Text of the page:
5. Ok, it might be about the money: While compensation may not be the primary factor or driver in attracting talent, Ms. Weirs says that it can play a crucial role in retaining employees. “Offering competitive salaries and benefits helps keep valuable team members motivated and satisfied,” she said. “One thing is for sure, information is more available than ever. If you are not doing compensation and benefit analysis of the market and correcting your internal teams, they will do it for you by getting other offers to leverage a counter or ultimately moving on if they don’t feel you value them more than your competition.”
Building Teams & Foster Collaboration
1. Understand that what worked before may not be the way now: Traditional team-building activities like happy hours and team lunches may not be as effective in a remote or hybrid work environment. Ms. Weir explains that organizations need to get creative and find new ways to foster team cohesion and camaraderie, such as virtual game nights, virtual coffee breaks, or team challenges.
2. Candidates care less about the “fluff” and more about gaining specific, technical skills and creating real impact: “Your top employees are likely continuous learners and prioritize gaining specific technical skills, exposure to leadership, and understanding their impact on the organization,” Ms. Weir said. “Emphasizing these opportunities and having open, transparent dialogue about where the person can improve will keep them engaged. If they can clearly see their options to continue adding value to the company as well as developing themselves, they are significantly more likely to stay.”
3. Get creative with collaboration: With remote work becoming more prevalent, Ms. Weir says that organizations must find innovative ways to facilitate collaboration. “This could involve scheduled in-person power hours or days each week or month to make the most of face-to-face interactions and foster a sense of connection and teamwork,” she said.
4. Recognize generational differences: Ms. Weir also explains that the shift in work preferences and values is evident between different generations. “Younger executives may prioritize work-life balance over long hours, and remote work has become their norm, so understanding and accommodating these generational differences will be crucial for attracting and retaining talent,” she said.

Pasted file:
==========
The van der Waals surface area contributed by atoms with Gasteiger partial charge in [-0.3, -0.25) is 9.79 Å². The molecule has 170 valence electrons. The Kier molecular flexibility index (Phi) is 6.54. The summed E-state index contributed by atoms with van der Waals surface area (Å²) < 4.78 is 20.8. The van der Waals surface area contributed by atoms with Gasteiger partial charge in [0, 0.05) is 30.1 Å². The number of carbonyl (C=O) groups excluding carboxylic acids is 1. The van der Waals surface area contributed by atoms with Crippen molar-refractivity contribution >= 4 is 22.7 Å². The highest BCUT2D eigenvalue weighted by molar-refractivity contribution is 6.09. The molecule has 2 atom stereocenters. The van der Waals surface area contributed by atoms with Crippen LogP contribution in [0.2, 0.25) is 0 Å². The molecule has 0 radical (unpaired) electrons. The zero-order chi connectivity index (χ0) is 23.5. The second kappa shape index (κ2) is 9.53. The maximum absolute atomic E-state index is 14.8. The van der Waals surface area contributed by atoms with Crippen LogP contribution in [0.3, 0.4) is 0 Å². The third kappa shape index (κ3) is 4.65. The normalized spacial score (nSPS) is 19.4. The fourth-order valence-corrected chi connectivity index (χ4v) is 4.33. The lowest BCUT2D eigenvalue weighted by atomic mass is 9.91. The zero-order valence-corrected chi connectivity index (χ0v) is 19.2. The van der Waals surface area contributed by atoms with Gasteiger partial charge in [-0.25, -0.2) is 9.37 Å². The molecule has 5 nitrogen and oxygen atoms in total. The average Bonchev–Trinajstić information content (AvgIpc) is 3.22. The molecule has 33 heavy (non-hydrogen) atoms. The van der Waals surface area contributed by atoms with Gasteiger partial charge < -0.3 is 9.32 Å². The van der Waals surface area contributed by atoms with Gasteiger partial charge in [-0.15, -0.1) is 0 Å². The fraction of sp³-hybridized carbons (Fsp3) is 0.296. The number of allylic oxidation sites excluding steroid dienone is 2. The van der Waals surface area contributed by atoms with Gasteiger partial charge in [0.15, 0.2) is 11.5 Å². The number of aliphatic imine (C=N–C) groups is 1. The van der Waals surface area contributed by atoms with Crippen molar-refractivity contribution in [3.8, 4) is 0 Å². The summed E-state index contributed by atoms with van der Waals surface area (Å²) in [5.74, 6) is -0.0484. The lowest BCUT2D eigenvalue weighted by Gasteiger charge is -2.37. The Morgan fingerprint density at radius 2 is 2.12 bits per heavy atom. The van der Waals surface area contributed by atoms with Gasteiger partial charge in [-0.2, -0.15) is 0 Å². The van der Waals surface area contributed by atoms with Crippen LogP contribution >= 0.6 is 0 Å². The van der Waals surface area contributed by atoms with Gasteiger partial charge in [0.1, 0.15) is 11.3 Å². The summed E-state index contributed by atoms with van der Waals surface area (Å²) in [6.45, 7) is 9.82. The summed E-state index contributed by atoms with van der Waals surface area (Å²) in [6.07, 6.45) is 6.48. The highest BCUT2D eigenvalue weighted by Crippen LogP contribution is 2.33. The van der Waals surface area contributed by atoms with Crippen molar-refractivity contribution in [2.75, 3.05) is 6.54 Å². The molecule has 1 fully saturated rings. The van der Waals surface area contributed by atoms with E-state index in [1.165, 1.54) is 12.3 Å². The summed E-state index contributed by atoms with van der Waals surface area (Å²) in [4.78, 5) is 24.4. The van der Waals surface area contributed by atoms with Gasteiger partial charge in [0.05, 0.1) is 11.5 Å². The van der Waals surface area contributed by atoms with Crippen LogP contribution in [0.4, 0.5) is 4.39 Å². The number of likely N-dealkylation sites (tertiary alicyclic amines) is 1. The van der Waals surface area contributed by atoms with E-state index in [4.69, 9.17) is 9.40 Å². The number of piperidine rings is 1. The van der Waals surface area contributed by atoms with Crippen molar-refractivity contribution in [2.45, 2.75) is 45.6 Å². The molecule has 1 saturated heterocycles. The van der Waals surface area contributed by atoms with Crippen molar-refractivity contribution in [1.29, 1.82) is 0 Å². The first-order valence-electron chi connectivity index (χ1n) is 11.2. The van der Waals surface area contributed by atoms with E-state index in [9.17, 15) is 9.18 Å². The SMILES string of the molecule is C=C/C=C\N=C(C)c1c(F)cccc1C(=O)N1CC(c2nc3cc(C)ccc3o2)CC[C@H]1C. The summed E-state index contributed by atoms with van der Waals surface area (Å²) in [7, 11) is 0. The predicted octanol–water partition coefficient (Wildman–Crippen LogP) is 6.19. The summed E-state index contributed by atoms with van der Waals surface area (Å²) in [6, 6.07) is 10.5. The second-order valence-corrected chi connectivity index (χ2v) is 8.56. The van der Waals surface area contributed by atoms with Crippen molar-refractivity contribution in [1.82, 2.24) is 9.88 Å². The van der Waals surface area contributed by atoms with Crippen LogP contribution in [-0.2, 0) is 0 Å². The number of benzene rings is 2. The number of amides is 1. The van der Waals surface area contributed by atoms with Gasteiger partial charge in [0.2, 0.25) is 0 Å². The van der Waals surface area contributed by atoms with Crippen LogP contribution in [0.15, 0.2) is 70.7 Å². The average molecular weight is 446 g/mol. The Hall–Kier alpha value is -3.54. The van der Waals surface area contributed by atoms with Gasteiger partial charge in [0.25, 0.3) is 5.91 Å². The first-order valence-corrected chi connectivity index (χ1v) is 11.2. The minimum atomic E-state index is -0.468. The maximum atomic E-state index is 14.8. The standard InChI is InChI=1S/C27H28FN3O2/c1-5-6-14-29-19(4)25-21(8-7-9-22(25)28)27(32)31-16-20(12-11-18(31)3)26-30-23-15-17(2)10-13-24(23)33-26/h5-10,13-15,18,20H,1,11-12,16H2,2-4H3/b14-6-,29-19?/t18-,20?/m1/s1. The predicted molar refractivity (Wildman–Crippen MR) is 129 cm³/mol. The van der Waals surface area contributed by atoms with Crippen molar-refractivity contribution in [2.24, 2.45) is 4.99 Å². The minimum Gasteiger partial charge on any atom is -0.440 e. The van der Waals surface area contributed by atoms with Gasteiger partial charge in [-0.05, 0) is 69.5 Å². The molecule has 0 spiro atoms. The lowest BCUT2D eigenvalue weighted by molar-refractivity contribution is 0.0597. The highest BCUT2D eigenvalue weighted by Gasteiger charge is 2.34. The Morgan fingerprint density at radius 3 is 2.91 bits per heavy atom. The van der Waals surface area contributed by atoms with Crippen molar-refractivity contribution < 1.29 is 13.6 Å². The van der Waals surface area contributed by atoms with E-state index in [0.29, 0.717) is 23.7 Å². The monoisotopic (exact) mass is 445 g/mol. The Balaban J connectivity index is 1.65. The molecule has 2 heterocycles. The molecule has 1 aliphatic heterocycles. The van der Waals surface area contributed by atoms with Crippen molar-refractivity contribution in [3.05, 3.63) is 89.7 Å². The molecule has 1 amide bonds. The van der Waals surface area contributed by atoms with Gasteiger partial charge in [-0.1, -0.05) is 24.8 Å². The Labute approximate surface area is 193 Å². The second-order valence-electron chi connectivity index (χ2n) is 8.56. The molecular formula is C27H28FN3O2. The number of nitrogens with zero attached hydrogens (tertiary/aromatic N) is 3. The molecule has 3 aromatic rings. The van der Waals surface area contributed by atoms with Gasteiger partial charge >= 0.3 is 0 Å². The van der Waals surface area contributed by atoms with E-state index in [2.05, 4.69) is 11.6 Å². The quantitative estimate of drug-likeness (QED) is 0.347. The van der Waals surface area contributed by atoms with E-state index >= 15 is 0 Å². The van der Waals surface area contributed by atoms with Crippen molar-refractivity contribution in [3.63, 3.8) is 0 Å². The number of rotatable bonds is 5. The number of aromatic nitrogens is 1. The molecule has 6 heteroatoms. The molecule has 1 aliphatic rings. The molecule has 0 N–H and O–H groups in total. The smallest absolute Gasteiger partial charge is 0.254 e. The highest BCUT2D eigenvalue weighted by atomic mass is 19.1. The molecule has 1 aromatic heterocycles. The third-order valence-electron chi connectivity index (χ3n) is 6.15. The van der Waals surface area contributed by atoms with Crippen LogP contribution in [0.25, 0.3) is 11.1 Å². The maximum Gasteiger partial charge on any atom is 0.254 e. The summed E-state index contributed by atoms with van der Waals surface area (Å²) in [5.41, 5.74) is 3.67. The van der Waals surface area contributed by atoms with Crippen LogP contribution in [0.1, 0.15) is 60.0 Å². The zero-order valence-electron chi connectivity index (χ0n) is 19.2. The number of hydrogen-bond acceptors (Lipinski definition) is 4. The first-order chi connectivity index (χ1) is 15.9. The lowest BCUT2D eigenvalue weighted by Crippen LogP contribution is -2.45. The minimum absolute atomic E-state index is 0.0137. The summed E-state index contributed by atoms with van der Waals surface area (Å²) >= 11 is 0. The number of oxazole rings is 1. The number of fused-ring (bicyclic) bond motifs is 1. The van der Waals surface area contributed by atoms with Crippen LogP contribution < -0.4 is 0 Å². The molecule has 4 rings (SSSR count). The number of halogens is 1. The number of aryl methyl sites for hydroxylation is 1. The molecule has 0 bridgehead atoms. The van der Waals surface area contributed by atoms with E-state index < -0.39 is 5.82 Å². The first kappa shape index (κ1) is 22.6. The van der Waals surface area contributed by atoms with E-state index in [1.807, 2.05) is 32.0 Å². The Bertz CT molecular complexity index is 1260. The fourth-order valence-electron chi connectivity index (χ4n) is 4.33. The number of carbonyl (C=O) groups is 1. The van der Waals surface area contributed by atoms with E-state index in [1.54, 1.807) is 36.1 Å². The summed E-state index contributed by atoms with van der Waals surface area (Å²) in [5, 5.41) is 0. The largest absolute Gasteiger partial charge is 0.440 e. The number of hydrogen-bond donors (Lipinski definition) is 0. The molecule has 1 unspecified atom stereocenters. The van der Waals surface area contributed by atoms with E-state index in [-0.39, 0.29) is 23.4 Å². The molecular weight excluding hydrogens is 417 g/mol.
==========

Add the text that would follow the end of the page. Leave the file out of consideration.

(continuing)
5. Allow people to be themselves: “The pandemic blurred the lines between work and personal life, giving colleagues glimpses into each other’s homes and personal lives,” said Ms. Weir. “Encouraging authenticity and understanding personal commitments can foster a supportive work environment where individuals feel comfortable being themselves.”
This changing recruiting landscape requires a shift in implementing new solutions for retaining top talent so that companies can save time, money and energy in the long-term, according to Ms. Weir. She says that having hiring managers and companies focus on factors beyond monetary compensation, like embracing flexibility, fostering open communication, and providing clear growth opportunities, allows them to better compete in this hiring evolution.
“It is critical to build effective teams by implementing creative collaboration methods, understanding generational differences, and promoting authenticity,” Ms. Weir said. “Empowering employees to take ownership will not only motivate them, but also increase retention and drive more efficient collaboration. By adapting to these changes, organizations can position themselves as desirable employers and thrive in the ever-evolving market that requires premier and specialized talent to drive growth and success.”
Established in 1984, StevenDouglas is a boutique executive search and interim resources firm. Its client base is industry agnostic and ranges from start-ups and emerging middle-market to Fortune 500 companies and private equity firms. StevenDouglas has experience in a variety of key areas of expertise, as well as rapid-growth, highly competitive practices, such as IT staffing and consulting. The firm is headquartered in Miami.
Contributed by Scott A. Scanlon, Editor-in-Chief; and Dale M. Zupsansky, Managing Editor – Hunt Scanlon Media